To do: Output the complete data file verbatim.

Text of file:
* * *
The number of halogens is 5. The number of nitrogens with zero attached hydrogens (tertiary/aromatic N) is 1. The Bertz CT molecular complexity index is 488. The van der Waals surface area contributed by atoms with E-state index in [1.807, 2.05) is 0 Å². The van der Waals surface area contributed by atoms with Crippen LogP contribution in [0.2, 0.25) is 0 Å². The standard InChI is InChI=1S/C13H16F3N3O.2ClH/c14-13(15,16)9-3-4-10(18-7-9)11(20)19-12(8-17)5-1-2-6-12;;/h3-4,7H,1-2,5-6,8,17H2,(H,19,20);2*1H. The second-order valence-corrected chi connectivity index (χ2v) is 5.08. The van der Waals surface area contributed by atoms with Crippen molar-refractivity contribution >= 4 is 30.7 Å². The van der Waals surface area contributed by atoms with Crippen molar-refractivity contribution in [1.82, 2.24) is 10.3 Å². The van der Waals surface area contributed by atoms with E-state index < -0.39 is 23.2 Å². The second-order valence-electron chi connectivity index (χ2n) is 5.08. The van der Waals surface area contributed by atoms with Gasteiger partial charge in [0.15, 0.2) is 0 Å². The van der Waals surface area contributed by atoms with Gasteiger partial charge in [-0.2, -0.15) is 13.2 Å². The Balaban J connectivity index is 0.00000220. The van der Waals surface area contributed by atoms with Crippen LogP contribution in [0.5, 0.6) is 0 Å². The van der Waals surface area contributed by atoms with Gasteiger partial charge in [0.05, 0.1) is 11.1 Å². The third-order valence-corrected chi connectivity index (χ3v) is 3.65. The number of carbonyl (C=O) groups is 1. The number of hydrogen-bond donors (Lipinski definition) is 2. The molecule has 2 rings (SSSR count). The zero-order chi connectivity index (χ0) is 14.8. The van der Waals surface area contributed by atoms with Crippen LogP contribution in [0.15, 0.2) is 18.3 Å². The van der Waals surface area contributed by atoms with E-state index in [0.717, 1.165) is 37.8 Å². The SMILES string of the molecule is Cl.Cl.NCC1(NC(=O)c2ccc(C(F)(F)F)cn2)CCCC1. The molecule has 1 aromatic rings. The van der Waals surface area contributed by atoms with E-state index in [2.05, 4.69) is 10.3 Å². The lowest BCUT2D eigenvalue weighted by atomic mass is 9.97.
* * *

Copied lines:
The number of halogens is 5. The number of nitrogens with zero attached hydrogens (tertiary/aromatic N) is 1. The Bertz CT molecular complexity index is 488. The van der Waals surface area contributed by atoms with E-state index in [1.807, 2.05) is 0 Å². The van der Waals surface area contributed by atoms with Crippen LogP contribution in [0.2, 0.25) is 0 Å². The standard InChI is InChI=1S/C13H16F3N3O.2ClH/c14-13(15,16)9-3-4-10(18-7-9)11(20)19-12(8-17)5-1-2-6-12;;/h3-4,7H,1-2,5-6,8,17H2,(H,19,20);2*1H. The second-order valence-corrected chi connectivity index (χ2v) is 5.08. The van der Waals surface area contributed by atoms with Crippen molar-refractivity contribution >= 4 is 30.7 Å². The van der Waals surface area contributed by atoms with Crippen molar-refractivity contribution in [1.82, 2.24) is 10.3 Å². The van der Waals surface area contributed by atoms with E-state index < -0.39 is 23.2 Å². The second-order valence-electron chi connectivity index (χ2n) is 5.08. The van der Waals surface area contributed by atoms with Gasteiger partial charge in [0.15, 0.2) is 0 Å². The van der Waals surface area contributed by atoms with Gasteiger partial charge in [-0.2, -0.15) is 13.2 Å². The Balaban J connectivity index is 0.00000220. The van der Waals surface area contributed by atoms with Crippen LogP contribution in [0.5, 0.6) is 0 Å². The van der Waals surface area contributed by atoms with Gasteiger partial charge in [0.05, 0.1) is 11.1 Å². The third-order valence-corrected chi connectivity index (χ3v) is 3.65. The number of carbonyl (C=O) groups is 1. The number of hydrogen-bond donors (Lipinski definition) is 2. The molecule has 2 rings (SSSR count). The zero-order chi connectivity index (χ0) is 14.8. The van der Waals surface area contributed by atoms with Crippen LogP contribution in [0.15, 0.2) is 18.3 Å². The van der Waals surface area contributed by atoms with E-state index in [0.717, 1.165) is 37.8 Å². The SMILES string of the molecule is Cl.Cl.NCC1(NC(=O)c2ccc(C(F)(F)F)cn2)CCCC1. The molecule has 1 aromatic rings. The van der Waals surface area contributed by atoms with E-state index in [2.05, 4.69) is 10.3 Å². The lowest BCUT2D eigenvalue weighted by atomic mass is 9.97.